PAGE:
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Britain's Labor Party launches election manifesto with pledge to freeze basic tax

2010-04-13 08:00 BJT

Special Report: Britain General Election |

LONDON, April 12 (Xinhua) -- British Prime Minister Gordon Brown launched his party's general election manifesto on Monday, with a pledge to freeze the basic rate of tax for five years.

Brown, who is seeking a historic fourth term in office for his Labor Party, said at the manifesto launch in Birmingham: "New Labor is once again ready to answer the call of the future."

"Our manifesto is not written in the past tense, it is written in the future tense," he said.

"We will rebuild the economy to secure the recovery and invest in future growth and jobs. We will renew our society to further strengthen the communities that bind our country together," he added.

The manifesto contained a promise not to change the higher rate tax of 40 pence in the pound, and the newly-introduced top rate of 50 pence in the pound for those earning more than 150,000 pounds (about 225,000 U.S. dollars) a year.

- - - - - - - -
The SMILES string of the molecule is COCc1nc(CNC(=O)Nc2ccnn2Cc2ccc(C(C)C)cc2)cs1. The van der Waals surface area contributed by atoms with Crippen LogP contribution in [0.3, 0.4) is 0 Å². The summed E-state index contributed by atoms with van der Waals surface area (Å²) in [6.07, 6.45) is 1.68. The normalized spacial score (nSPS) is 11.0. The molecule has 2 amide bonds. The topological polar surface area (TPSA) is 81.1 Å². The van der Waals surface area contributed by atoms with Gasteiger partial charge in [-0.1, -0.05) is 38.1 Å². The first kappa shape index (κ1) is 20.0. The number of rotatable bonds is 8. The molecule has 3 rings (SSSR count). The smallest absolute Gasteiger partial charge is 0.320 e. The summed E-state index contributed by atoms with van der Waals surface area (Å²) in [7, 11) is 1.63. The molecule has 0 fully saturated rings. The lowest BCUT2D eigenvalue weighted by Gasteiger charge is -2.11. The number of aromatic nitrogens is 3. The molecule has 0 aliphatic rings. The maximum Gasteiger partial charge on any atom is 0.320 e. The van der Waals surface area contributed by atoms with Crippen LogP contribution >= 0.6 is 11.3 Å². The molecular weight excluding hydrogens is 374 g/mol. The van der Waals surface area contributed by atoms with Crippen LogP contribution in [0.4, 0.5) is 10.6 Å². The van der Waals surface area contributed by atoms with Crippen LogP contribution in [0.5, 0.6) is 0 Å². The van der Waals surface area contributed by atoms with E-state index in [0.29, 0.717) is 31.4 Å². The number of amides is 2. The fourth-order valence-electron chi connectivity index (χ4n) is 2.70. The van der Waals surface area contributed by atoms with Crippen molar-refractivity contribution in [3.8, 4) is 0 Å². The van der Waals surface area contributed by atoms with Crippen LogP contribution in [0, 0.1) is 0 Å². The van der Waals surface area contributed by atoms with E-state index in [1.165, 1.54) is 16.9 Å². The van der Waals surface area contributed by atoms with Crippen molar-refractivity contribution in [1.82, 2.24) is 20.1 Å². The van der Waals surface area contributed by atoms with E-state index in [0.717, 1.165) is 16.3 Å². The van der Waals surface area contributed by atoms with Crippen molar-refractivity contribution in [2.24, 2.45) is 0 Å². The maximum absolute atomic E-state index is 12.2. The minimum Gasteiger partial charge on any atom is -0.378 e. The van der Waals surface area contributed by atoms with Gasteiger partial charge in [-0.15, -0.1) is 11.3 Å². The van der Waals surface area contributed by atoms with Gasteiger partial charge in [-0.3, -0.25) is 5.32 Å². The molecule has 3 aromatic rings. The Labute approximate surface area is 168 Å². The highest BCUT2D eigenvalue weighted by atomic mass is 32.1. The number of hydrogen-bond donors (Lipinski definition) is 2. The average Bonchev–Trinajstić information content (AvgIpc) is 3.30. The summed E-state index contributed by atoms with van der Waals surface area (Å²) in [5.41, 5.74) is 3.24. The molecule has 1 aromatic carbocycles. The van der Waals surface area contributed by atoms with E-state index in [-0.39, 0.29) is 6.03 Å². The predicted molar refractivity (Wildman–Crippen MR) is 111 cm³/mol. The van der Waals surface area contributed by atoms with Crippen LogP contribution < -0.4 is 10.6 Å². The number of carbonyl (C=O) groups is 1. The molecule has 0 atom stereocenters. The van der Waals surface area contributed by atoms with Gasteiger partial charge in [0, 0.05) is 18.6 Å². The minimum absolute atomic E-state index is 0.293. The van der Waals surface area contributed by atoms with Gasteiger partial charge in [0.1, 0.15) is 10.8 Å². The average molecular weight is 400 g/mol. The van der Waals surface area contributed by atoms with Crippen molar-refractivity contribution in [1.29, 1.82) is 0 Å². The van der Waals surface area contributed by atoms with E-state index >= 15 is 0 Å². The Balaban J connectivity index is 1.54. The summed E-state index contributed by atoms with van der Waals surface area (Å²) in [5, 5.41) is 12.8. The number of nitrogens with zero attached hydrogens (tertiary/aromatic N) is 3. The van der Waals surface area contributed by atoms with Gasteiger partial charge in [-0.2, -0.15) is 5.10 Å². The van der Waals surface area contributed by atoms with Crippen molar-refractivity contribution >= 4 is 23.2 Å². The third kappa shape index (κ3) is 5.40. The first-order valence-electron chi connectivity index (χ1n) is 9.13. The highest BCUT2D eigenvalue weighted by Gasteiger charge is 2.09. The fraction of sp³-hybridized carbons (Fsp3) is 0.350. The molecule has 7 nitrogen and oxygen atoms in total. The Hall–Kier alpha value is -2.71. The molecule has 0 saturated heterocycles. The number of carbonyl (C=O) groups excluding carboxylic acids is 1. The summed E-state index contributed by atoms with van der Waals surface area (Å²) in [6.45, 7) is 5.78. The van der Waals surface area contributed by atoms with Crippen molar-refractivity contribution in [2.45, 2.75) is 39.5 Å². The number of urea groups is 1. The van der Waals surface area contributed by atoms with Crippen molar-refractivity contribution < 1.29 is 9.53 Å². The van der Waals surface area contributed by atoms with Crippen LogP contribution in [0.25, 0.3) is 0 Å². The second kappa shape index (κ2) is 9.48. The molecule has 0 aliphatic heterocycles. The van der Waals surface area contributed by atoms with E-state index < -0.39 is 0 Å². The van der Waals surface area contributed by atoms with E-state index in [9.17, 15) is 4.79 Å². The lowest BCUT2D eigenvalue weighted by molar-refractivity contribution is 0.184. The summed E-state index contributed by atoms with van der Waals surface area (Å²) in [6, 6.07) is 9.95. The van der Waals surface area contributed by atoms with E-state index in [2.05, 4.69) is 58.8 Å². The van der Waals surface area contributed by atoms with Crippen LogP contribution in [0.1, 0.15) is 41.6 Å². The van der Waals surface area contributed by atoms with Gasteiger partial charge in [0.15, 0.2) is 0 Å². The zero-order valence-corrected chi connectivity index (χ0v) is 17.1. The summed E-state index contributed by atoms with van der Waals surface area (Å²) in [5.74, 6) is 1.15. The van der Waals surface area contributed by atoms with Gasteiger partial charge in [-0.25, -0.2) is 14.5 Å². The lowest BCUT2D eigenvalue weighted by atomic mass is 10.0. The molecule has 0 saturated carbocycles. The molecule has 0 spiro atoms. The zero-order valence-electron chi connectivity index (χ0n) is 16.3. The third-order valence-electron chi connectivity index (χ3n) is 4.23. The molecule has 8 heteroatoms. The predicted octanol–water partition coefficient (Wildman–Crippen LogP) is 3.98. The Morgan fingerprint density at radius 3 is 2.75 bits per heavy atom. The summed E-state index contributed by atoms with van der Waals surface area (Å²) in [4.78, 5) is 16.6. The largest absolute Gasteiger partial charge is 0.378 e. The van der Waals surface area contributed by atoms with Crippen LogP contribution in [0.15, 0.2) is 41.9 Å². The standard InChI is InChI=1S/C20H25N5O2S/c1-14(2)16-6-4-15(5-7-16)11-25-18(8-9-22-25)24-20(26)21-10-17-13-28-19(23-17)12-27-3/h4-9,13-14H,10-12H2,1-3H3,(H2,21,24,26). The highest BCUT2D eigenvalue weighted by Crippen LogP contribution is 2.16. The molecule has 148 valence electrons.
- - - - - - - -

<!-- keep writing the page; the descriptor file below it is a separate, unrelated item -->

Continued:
There was also a pledge not to extend value added tax (VAT), which is a national sales tax, to food, children's clothes, books, newspapers and transport. However, there was no pledge not to increase VAT. "We have made no pledge on the VAT rate," said Brown.

Foreigners who work for public services will have to be able to speak English, the manifesto said.

Police reforms would allow badly performing chief constables, who run the police in individual districts throughout the country, to be kicked out if they fail to deliver improvements within three years.

Hospitals would be allowed to take over under-performing ones, and this would also apply to police forces, Brown told the manifesto launch meeting.

Touching on the political scandals that have made politicians and politics unpopular, Brown vowed to allow voters to recall members of parliament if they break the law.

He also pledged to create a democratic House of Lords (the British parliament's second chamber), which still contains some hereditary members, and to allow a vote on introducing voting for 16 year olds, currently the voting threshold is 18.

Other manifesto pledges included:

-- increasing the leave from work for fathers of newly-born babies from two weeks to four weeks;

-- increasing the minimum wage, which currently stands at 5.80 pounds per hour (about 7.70 dollars). However no figure was given for what the wage would be;

-- introducing a green investment bank;

-- building high-speed railways;

-- making Internet broadband available to everybody;

-- creating 1 million more skilled jobs.